Tales of Radical Islam in Virginia

Share on facebook
Share on twitter
Share on whatsapp
Share on email
Al-Qaeda idealogue Anwar al-Awlaki. (Photo: Screenshot from video)

Virginia has seen many different instances of radical Islam within its borders. Here are some of the most egregious.


The Dar al-Hijrah Mosque.

The Dar al-Hijrah (DAH) Mosque was co-founded by a Hamas operative by the name of Ismail Elbarasse. He was assistant to senior Hamas official Mousa Abu Marzook.

In 2002 a Customs and Border Protection document states that DAH is “operating as a front for Hamas operatives in U.S.” A December 2007 document says it “has been linked to numerous individuals linked to terrorism financing” and “has also been associated with encouraging fraudulent marriages.”

Al-Qaeda ideologue Anwar al-Awlaki was imam of DAH from 2001 to 2002. Two of the 9/11 hijackers attended his sermons, as well as Nidal Hassan, who carried out a shooting at Fort Hood in 2009. Awlaki was killed in a U.S. drone strike in 2011 in Yemen.


Defending FGM

Imam Shaker Elsayed defended female genital mutilation, calling it “honorable for girls” to slice the top of the clitoris off, “so that she is not sexually hyperactive.” Elsayed is the resident imam of the Dar al-Hijrah mosque (mentioned above).

He made the comments in Arabic in a speech translated by MEMRI. Prior to taking up his position at Dar al-Hijrah he served as secretary-general of the Muslim American Society.


ISIS Recruitment

In 2016, police released profiles on nine Virginians who were arrested for ISIS related offences. Their crimes ranged from supporting ISIS on social media and providing funds to travel to Syria, to actually travelling to Syria in person to fight for the terrorist organization.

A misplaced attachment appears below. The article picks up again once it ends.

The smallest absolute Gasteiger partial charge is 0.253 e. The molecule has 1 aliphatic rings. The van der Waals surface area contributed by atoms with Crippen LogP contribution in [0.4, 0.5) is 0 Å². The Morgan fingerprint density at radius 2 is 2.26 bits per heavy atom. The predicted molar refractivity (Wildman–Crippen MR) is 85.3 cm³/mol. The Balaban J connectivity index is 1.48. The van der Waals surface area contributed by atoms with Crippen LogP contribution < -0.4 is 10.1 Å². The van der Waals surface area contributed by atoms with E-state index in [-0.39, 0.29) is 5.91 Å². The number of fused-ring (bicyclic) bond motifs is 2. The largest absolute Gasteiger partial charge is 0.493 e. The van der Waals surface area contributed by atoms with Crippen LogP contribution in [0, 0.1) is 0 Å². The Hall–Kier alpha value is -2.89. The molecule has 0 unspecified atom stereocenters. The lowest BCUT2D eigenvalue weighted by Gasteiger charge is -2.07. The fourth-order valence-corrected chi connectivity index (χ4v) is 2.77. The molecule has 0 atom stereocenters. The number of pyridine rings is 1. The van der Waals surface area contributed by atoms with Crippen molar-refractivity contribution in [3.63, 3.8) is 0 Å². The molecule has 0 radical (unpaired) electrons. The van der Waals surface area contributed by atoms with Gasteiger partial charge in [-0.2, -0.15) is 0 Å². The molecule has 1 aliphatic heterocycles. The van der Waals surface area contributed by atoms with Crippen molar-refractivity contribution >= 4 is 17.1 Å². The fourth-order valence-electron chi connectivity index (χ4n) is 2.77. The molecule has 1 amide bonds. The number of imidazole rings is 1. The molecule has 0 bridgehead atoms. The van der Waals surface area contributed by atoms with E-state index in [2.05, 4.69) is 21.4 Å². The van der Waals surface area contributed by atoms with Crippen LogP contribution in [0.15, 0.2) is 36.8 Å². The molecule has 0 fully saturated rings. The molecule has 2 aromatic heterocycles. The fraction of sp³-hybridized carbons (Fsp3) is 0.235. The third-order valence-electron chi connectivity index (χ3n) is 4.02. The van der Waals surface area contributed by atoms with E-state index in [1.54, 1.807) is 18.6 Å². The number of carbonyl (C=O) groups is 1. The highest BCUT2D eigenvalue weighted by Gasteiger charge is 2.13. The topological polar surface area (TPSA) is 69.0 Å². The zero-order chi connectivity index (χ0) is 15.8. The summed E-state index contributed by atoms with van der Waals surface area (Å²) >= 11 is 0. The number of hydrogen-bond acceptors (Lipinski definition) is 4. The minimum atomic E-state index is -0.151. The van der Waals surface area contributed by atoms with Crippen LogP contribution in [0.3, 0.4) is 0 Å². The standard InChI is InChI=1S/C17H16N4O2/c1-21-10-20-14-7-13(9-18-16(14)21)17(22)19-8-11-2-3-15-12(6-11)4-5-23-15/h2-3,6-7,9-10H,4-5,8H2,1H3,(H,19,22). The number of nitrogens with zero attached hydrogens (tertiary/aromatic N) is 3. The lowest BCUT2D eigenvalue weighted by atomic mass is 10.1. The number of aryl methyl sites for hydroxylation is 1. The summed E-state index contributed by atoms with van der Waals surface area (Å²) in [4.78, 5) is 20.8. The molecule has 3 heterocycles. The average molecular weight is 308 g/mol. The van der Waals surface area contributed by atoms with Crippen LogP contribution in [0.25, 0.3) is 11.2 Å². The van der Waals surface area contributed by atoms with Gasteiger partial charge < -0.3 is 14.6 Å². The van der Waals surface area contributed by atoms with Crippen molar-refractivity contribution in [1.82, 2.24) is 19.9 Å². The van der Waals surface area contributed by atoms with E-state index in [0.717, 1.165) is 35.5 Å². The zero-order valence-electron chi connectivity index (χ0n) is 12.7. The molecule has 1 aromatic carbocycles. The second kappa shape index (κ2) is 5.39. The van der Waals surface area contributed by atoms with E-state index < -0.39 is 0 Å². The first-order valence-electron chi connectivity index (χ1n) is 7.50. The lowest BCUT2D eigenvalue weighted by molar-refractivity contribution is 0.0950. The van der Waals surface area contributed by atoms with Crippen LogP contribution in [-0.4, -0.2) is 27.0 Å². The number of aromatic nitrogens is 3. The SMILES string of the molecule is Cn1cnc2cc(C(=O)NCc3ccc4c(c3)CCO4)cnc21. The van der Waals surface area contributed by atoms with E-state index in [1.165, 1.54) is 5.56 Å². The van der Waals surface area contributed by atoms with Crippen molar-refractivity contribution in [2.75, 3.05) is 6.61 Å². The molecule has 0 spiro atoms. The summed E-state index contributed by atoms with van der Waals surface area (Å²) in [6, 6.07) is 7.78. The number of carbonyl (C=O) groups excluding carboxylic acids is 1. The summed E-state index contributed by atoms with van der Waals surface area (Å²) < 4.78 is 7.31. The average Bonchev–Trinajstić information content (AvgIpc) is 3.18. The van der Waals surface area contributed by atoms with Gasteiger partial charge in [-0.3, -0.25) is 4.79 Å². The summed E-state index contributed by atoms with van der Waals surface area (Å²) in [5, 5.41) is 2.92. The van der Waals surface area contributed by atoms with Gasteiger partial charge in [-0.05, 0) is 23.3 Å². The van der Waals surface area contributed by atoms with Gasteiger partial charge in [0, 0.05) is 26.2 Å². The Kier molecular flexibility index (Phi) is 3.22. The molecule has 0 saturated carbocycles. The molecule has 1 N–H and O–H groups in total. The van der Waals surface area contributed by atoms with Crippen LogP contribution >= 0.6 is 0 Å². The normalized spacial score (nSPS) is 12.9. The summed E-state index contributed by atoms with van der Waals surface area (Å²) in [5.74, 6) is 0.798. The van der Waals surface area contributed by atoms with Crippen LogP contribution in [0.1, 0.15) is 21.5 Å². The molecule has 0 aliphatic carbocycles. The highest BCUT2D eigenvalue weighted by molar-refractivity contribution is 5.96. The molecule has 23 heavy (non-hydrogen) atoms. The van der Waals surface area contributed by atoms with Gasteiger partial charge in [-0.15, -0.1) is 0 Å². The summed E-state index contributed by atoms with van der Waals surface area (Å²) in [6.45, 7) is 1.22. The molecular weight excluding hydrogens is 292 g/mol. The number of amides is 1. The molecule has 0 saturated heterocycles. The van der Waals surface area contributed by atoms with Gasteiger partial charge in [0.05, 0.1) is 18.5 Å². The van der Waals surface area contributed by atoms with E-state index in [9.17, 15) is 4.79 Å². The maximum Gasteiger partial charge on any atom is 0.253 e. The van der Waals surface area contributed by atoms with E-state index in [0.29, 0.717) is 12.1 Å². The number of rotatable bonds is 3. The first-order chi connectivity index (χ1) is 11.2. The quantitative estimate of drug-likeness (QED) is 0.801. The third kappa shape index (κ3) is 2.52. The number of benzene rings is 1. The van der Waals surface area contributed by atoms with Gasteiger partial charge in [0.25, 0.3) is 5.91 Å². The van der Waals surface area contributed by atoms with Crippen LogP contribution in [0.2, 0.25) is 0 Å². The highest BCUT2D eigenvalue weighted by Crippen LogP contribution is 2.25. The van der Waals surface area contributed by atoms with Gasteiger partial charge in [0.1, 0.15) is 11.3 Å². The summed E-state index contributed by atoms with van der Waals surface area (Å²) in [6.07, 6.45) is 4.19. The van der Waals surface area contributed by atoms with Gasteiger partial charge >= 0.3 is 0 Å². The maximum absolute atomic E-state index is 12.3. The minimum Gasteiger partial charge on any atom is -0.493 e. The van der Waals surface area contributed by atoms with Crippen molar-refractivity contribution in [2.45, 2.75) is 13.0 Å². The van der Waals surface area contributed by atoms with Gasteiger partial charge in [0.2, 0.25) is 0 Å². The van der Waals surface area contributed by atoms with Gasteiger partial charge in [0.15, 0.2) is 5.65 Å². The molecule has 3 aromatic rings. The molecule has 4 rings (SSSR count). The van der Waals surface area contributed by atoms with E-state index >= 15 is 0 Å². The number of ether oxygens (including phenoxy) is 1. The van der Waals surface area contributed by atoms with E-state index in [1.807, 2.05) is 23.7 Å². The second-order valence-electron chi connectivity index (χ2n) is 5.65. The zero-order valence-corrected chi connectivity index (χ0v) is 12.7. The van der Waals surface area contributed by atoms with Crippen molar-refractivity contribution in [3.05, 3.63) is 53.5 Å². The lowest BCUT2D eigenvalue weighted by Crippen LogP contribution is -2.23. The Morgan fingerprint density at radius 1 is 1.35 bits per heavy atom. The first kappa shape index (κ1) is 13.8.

Four graduated from a local high school (one was an honor student) and two were attending community college (one was working at the same time at Starbucks and another for a local bank).

Another who worked for two banks and for a hotel traveled to Syria to become a jihadi but changed his mind and was able to escape. One served as a combat engineer in the Virginia National Guard and worked for consulting firms. (He pleaded guilty to trying to buy weapons to execute a Fort Hood-style attack as well as meeting with members of Islamic State in Africa.)

One even joined the army (but was discharged after four months). The men were in their late teens and early twenties, except one 36 year old.

The profiles were released by The Washington Times.


Preparing Domestic Terror

A Virginia man was convicted for helping a confidential FBI informant make videos of landmarks in Washington DC for a prospective future terrorist attack.

Haris Qamar expressed praise for ISIS online and discussed his fascination with ISIS with the confidential informant. Qamar seemingly believed he was making the video of DC landmarks for ISIS to use in a propaganda video which would inspire a attacks against those targets. He was not charged with attempting to carry out an attack himself. In taped conversations, he told the informant about his respect for the extreme violence in ISIS videos and how he wanted to slaughter someone.

He initially wanted to join ISIS but his parents found out about his plans and confiscated his passport.

In February 2017, he was sentenced to “102 months in prison for attempting to provide material support and resources to the Islamic State of Iraq and the Levant,” according to a Justice Department statement.


Subscribe to our newsletter

By entering your email, you agree to our Terms of Service and Privacy Policy.

Elliot Friedland

Elliot Friedland is a research fellow at Clarion Project.

Be ahead of the curve and get Clarion Project's news and opinion straight to your inbox